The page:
I am an advocate of strong women in general. Quite often, I find women prove to be more efficient than men. Men have a tendency to be more preoccupied with their own position, where women can more easily disconnect from their personal pride and make things happen for the greater cause. Women are too much in an underdog position in the film industry, especially around a camera, where there seems to be a factual male dominance. Not only do women have to “double prove” themselves against this male dominance, quite often I observe that women become their own worst obstacle by tackling “one of their own” instead of creating a united front against that male stronghold. Sometimes women just shoot better where men just shout better.

Why did you choose the indie film industry? What are the benefits & challenges of indie films?

With the explosion of technical evolution, the huge platform of the internet and the ongoing dropping cost of ownership, being a filmmaker has become more of “a possibility” than a mere “childhood dream.” In this new media it is now more than ever not about the camera anymore, but about the persons behind it and the story. This gives low-to-no-budget productions a chance to become a success. Although at the cradle of the commercial internet, I believe The Blair Witch Project makes a great example: grossing nearly $250M on an original $35K budget.

The downside of indie filmmaking is its low threshold resulting in a huge pool of filmmakers and films. So, it’s getting harder to be noticed, and chances are high someone else is working on the same idea you have at the other end of the world.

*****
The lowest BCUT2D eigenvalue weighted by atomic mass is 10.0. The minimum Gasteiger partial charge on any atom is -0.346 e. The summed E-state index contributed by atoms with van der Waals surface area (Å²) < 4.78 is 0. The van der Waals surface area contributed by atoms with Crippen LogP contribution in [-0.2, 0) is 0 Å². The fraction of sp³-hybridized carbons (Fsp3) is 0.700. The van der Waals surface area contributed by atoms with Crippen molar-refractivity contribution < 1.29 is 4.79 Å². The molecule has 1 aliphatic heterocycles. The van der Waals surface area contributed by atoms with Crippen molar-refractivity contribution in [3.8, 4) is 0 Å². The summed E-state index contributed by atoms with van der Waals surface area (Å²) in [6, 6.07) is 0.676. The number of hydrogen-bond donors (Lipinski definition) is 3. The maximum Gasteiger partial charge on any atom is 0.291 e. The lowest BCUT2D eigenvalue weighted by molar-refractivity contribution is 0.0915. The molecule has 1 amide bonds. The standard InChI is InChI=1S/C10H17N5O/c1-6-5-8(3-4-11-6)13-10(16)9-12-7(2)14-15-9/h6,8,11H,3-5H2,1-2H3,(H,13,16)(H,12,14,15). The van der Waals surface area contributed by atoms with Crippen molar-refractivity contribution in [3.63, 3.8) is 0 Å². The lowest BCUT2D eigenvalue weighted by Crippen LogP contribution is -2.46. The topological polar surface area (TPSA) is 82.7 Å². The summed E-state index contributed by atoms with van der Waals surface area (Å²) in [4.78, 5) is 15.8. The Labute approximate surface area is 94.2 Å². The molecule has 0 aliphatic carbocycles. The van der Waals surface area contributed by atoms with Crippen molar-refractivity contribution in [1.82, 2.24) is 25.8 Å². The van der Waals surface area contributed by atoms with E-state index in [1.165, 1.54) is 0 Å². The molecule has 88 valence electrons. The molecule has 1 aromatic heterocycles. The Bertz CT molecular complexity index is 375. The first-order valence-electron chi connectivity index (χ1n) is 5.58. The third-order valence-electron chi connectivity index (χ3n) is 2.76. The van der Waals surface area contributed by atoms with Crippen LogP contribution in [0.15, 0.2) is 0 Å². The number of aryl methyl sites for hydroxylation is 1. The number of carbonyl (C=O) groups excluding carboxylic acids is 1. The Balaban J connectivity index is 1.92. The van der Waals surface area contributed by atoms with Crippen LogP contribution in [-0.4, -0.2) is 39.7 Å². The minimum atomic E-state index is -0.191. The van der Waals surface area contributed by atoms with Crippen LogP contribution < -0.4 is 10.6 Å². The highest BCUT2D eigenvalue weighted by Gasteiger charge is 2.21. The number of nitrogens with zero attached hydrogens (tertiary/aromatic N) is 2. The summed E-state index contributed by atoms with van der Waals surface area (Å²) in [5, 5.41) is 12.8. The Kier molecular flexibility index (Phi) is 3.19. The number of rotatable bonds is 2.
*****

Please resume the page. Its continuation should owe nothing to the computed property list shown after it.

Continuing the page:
Any other upcoming works you can mention?

I am working on a feature documentary about climate change, seen through the eyes of polar bears. As this is all about nature in its harshest environment, the Arctic, it is a challenging project to get the shots. To put this in perspective, last year I spent more than three months in the Arctic, but got only two shots of polar bears. We will be heading to the Arctic again soon for more than a month exclusively to find and film polar bears with their cubs.



I cannot even tell you how thrilled I am to get to see this film very soon on Sunday, April 24, at the Artemis Film Festival. But even if you are unable to attend, be sure to check out the links below so that you can find out more about Epiphany and maybe get the opportunity to view this epic film yourself.